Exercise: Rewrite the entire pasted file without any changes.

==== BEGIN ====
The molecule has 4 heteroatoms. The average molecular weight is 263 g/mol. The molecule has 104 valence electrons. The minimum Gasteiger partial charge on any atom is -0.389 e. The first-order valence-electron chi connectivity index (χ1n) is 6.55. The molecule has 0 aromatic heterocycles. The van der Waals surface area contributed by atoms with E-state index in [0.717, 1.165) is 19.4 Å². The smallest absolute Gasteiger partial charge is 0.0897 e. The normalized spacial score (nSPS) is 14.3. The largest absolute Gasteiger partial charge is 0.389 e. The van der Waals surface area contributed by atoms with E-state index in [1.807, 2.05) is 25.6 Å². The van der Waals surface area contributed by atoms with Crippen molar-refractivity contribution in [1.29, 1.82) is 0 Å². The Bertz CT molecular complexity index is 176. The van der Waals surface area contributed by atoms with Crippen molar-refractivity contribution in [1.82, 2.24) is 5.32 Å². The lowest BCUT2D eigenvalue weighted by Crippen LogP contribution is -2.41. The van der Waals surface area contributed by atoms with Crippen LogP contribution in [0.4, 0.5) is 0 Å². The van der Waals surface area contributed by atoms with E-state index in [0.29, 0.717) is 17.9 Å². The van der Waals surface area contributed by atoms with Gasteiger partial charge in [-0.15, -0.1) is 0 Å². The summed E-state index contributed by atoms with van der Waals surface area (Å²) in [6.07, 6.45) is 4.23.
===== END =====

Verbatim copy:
The molecule has 4 heteroatoms. The average molecular weight is 263 g/mol. The molecule has 104 valence electrons. The minimum Gasteiger partial charge on any atom is -0.389 e. The first-order valence-electron chi connectivity index (χ1n) is 6.55. The molecule has 0 aromatic heterocycles. The van der Waals surface area contributed by atoms with E-state index in [0.717, 1.165) is 19.4 Å². The smallest absolute Gasteiger partial charge is 0.0897 e. The normalized spacial score (nSPS) is 14.3. The largest absolute Gasteiger partial charge is 0.389 e. The van der Waals surface area contributed by atoms with E-state index in [1.807, 2.05) is 25.6 Å². The van der Waals surface area contributed by atoms with Crippen molar-refractivity contribution in [1.29, 1.82) is 0 Å². The Bertz CT molecular complexity index is 176. The van der Waals surface area contributed by atoms with Crippen molar-refractivity contribution in [1.82, 2.24) is 5.32 Å². The lowest BCUT2D eigenvalue weighted by Crippen LogP contribution is -2.41. The van der Waals surface area contributed by atoms with Crippen LogP contribution in [0.4, 0.5) is 0 Å². The van der Waals surface area contributed by atoms with E-state index in [0.29, 0.717) is 17.9 Å². The van der Waals surface area contributed by atoms with Gasteiger partial charge in [-0.15, -0.1) is 0 Å². The summed E-state index contributed by atoms with van der Waals surface area (Å²) in [6.07, 6.45) is 4.23.